Routine dental care is a critical component of cats' and dogs' oral and overall health, but most pets don't get the oral hygiene care they need to keep their teeth and gums healthy.
At our Mamaroneck veterinary hospital, we provide complete cat & dog dental care, from basics such as dental exams, teeth cleanings, and polishing, to dental x-rays and surgeries.
Our animal hospital is also proud to be able to offer non-anesthetic dental cleanings to our patients, as long as your pet meets the requirements for this type of procedure. Please contact us for additional details!
Finding out your pet needs surgery of any kind can be stressful. We aim to make this process as easy and stress-free as possible for you and your pet.
We'll do everything we can to ensure your pet's experience with us is comfortable. We will break down each step of the process for you and give you detailed instructions on how to prepare for the surgery and how to care for your pet at home post-operatively.
Much like your annual checkup at the veterinary dentist, your dog or cat should come in for a dental examination at least once a year. Pets who are more prone to dental problems than others may need to see us more often.
Mamaroneck Veterinary Hospital can assess, diagnose and treat dental health problems in cats and dogs.
If you notice any of the following symptoms in your pet, it's time for a dental checkup.
If your pet is receiving anesthesia for their dental treatment, a thorough pre-anesthetic physical assessment will be completed for your pet before the dental exam.
We will take blood and urine analyses to ensure it's safe for your pet to undergo anesthesia. Additional diagnostics, such as chest radiographs or an ECG may also be conducted.
Once your pet is under anesthesia, we will conduct a complete oral examination (tooth by tooth) and charting.
To begin the treatment we will X-ray your pet's teeth. Then, any necessary dental work will be conducted before your pet's teeth undergo a thorough cleaning.
During the cleaning process, the teeth are cleaned and polished (including under the gum line). We then apply a fluoride treatment to each tooth.
If advanced periodontal disease or other conditions are found, the veterinarian will develop a treatment plan and discuss it with you.
In some cases, your pet may benefit from a Non-Anesthetic Dental Cleaning, however, this is not appropriate for all patients. If you wish to learn more about this, please call for additional details, or schedule a Non-Anesthetic Dental Assessment appointment with one of our veterinarians.
Ideally, a follow-up examination will be scheduled one week after the initial assessment and treatment appointment.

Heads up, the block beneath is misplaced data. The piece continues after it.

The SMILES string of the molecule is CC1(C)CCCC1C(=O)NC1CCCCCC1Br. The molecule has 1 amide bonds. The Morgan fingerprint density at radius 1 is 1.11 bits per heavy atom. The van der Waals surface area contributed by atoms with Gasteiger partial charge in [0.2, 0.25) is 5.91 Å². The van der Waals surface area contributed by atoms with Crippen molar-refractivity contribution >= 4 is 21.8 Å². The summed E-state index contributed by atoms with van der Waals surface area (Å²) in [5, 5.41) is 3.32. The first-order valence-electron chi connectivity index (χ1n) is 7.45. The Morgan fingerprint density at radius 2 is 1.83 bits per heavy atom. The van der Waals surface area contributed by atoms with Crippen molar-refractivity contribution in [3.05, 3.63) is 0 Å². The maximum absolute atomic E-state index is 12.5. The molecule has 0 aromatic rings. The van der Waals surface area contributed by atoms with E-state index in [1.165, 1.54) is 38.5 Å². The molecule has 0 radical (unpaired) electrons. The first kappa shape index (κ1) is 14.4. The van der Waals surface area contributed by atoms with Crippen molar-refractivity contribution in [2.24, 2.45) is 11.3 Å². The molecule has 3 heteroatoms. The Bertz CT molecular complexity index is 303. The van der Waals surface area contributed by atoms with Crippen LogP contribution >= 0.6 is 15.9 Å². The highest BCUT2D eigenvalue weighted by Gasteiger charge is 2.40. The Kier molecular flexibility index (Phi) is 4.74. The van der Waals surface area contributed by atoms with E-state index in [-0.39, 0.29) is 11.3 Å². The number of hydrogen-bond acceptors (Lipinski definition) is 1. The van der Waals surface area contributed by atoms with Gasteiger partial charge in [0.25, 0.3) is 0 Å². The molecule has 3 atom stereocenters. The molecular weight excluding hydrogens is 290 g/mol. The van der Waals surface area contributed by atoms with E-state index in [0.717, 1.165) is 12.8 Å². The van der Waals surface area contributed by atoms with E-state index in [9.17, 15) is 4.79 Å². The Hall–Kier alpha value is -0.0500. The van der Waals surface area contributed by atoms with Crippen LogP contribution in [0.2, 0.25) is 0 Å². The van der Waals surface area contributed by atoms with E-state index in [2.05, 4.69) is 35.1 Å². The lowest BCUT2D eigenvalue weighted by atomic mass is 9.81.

During this visit, we will discuss implementing teeth brushing at home.
Here are some of the most frequently asked questions from our clients about pet dental care.
Our pets can develop periodontal disease or tooth decay as a consequence of poor oral health.
Just like in humans, when animals eat, plaque sticks to their teeth and can build up into tartar if not brushed away regularly.
This can lead to infections in the mouth, periodontal disease, tooth decay, and even loose or missing teeth. That's why regular dental care is essential to preventing pain or disease in the gums.
Did you know behavior may be an indication of oral health problems? If your pet is experiencing dental problems, they drool excessively (and the drool may contain pus or blood), or you may notice them pawing at their mouth or teeth. They may also yawn excessively, grind their teeth, or stop grooming sufficiently.
Other signs of oral health problems include bad breath, swollen gums, and tooth discoloration. Some pets may even suffer from pain that keeps them from eating. Read more about symptoms to the left under Pet Teeth Cleaning & Exams.
Besides causing problems ranging from cavities and bad breath to severe periodontal disease, oral health issues and conditions can lead to disease in the liver, kidney, heart, and other areas throughout your pet's body.
Cysts or tumors may develop. Your pet may also not feel well in general (if you've ever had a toothache, you know how it can affect your mood!). In addition, diseases related to oral health conditions can shorten the lifespan of your pet and cause significant pain.
This is why regular dental care is so essential to animals' physical health and wellbeing.
During your pet’s physical examination, the veterinarian will examine his or her mouth and look for oral health conditions or any symptoms needing treatment. If your pet is found to have dental or gum disease, your pet’s veterinarian may recommend a dental appointment (including a dental cleaning, dental X-rays and/or additional treatments including but not limited to dental extractions, tooth surface restorations, root canals, etc.) under general anesthesia.
At the time of the procedure, the tartar and other debris will be cleaned from your cat's or dog's teeth, and dental X-rays will be taken. X-rays are imperative for a complete oral health assessment as 2/3 of the tooth is below the gum line and we often find a lot of disease around the tooth roots, which we would otherwise miss without the X-rays.
If cavities, gingivitis, or other conditions that need to be addressed are identified, the veterinarian will explain these to you and provide advice on which actions you should take.
At home, you should brush your pet's teeth on a regular basis and give them dental chew toys. These will help eliminate plaque.
Do not allow them to chew on things that will damage their teeth, such as bones, toys, or objects that are too hard. Always contact your veterinarian with any questions or concerns regarding your pet's oral health.
Mamaroneck Veterinary Hospital is accepting new patients! Our experienced veterinarians are passionate about the health of Mamaroneck companion animals. Get in touch today to book an appointment.